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AP PHOTOS: D-Day Normandy sites today captured by drone

May 31, 2019
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This photo taken on Thursday May 30, 2019 with a drone shows Pointe du Hoc, near Colleville-sur-Mer, Normandy. At the Pointe du Hoc, where Allied forces had to scale cliffs to silence Nazis guns, the limestone and clay cliffs have eroded but remains of the fortified location part of Germany's Atlantic Wall defensive system are a powerful vestige of WWII. (AP Photo/David Vincent)

SAINTE-MERE-EGLISE, France (AP) — Seventy-five years ago, American paratrooper John Steele dangled from a clock tower in Sainte-Mere-Eglise after his parachute got caught during the D-Day invasion, and survived.

Gunfire and shots have long ceased in the little town close to Utah Beach that is home to the Airborne Museum, but a mannequin and parachute still hang from the belfry to honor Steele and the Allied soldiers who died in the D-Day landings.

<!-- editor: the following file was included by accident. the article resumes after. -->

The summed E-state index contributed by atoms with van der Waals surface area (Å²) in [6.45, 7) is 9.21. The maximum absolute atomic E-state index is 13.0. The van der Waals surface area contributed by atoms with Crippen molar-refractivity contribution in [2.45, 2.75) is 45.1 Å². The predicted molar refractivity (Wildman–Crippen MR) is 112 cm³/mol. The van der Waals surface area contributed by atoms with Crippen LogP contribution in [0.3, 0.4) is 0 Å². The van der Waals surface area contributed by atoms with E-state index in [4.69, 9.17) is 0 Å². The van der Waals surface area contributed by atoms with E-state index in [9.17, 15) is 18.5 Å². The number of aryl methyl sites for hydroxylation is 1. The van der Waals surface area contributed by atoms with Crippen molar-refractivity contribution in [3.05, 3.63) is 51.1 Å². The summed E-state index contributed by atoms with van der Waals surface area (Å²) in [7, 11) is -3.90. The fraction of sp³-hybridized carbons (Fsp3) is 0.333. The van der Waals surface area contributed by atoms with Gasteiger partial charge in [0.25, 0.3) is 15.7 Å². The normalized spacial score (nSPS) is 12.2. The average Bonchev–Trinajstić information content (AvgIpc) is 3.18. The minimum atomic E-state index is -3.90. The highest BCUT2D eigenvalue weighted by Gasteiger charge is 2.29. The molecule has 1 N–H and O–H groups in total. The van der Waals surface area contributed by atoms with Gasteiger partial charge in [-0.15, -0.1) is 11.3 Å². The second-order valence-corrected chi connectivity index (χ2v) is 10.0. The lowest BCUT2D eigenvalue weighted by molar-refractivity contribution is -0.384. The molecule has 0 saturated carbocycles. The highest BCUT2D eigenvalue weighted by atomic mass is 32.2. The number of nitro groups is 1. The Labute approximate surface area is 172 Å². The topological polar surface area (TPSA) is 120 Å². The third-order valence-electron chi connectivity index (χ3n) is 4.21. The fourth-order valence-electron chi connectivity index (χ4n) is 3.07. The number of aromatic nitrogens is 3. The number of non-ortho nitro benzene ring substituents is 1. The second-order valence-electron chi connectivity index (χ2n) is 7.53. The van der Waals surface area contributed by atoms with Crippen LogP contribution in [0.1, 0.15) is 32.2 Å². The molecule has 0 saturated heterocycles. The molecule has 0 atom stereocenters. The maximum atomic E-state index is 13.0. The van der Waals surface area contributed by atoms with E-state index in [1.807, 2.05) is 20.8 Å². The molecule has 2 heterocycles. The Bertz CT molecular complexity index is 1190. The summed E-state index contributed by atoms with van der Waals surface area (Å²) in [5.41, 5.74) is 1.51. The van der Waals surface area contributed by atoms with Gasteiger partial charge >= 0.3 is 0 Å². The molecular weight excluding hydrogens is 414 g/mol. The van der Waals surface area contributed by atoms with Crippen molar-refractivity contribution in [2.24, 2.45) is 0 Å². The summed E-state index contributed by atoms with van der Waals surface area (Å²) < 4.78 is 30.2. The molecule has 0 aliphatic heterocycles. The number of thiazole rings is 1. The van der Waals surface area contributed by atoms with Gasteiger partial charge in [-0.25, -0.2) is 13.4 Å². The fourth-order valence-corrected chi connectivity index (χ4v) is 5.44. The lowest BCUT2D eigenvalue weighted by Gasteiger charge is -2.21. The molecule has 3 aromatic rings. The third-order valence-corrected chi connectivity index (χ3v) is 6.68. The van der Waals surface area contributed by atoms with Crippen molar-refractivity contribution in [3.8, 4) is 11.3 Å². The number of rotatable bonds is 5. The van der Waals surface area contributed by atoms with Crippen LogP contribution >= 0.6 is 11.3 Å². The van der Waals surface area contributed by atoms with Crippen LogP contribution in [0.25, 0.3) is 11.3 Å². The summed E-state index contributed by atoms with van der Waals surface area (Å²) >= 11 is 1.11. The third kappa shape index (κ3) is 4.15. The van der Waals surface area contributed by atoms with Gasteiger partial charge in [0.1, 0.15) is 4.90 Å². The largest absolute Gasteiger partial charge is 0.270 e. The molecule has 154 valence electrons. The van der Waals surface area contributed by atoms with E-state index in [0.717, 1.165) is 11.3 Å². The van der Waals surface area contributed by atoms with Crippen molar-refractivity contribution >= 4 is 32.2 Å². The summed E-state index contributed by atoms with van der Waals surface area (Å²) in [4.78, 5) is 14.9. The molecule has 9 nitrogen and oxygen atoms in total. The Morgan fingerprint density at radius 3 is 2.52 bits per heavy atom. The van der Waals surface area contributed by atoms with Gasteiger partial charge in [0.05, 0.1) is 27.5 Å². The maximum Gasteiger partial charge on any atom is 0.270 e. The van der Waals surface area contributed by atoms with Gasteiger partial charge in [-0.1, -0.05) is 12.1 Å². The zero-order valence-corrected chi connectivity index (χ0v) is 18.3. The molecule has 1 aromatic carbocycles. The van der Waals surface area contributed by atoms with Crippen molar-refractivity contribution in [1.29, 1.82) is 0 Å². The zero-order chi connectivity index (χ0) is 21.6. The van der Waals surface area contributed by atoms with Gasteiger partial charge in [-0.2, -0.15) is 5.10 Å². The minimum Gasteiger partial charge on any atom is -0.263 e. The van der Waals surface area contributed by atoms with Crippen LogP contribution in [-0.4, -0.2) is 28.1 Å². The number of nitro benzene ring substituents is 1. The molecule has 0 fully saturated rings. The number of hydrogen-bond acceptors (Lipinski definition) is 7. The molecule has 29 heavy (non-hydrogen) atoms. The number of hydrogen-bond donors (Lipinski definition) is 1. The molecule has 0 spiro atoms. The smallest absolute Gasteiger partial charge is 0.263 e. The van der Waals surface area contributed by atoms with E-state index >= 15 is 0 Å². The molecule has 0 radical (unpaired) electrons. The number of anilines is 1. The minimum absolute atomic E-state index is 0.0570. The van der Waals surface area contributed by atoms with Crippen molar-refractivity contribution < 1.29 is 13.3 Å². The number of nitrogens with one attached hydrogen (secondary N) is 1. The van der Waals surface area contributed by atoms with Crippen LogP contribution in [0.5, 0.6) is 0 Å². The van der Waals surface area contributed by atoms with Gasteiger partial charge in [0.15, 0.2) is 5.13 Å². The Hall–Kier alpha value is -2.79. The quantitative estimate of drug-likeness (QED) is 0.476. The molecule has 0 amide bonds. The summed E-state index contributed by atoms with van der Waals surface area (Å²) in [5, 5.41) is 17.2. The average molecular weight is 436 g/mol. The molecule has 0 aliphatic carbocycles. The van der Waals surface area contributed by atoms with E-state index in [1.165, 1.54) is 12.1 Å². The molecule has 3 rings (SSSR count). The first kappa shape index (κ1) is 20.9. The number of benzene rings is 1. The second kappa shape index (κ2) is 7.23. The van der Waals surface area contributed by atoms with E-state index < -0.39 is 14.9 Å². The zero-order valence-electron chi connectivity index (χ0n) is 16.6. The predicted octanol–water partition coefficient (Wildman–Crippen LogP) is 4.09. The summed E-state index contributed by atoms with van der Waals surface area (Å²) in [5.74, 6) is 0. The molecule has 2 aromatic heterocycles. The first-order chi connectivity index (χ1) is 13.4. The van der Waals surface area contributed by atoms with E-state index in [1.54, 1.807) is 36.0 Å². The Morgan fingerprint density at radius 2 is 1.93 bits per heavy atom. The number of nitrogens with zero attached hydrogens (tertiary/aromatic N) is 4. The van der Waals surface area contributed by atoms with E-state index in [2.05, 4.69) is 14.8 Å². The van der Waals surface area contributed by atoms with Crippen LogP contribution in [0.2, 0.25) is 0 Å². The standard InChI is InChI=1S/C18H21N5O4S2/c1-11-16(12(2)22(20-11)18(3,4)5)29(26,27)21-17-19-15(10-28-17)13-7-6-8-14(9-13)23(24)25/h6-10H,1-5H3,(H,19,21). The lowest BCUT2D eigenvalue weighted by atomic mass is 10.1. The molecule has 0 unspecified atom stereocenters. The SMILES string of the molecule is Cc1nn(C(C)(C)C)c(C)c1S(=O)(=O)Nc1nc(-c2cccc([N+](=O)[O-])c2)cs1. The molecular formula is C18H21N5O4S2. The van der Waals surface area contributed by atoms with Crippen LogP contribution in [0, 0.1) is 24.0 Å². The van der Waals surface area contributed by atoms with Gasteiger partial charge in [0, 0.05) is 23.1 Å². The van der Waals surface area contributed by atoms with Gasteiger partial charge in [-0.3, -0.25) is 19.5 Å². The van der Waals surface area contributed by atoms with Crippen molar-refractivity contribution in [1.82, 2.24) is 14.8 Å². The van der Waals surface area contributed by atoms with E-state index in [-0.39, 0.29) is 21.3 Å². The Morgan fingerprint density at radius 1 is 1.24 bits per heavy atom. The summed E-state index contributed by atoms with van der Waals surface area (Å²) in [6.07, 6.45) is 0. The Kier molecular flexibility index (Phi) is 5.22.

Using a drone, The Associated Press has produced a series of stunning aerial pictures and videos revisiting landmark D-Day sites, including Sainte-Mere-Eglise, the first town liberated by U.S. forces in Normandy.

In the nearby cemetery of Colleville-sur-Mer, where 9,387 fallen U.S. fighters are buried, rows of white crosses and Stars of David are a strong reminder of the sacrifices made by some 156,000 Allied soldiers - mostly American, British and Canadian - who took part in the invasion, storming in from the English Channel and opening a Western front against the Nazis.

At the Pointe du Hoc, where Allied forces had to scale cliffs to silence Nazis guns, the limestone and clay cliffs have eroded since D-Day. But remains of the fortifications that were part of Germany’s Atlantic Wall defensive system are still there, a powerful vestige of WWII. 

And, in a stark contrast to the fury that engulfed Omaha Beach on June 6, 1944, today a grassy knoll blends gently into the wide beach, small waves lapping at the shore.

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Follow all the AP’s coverage of D-Day at https://apnews.com/WorldWarII

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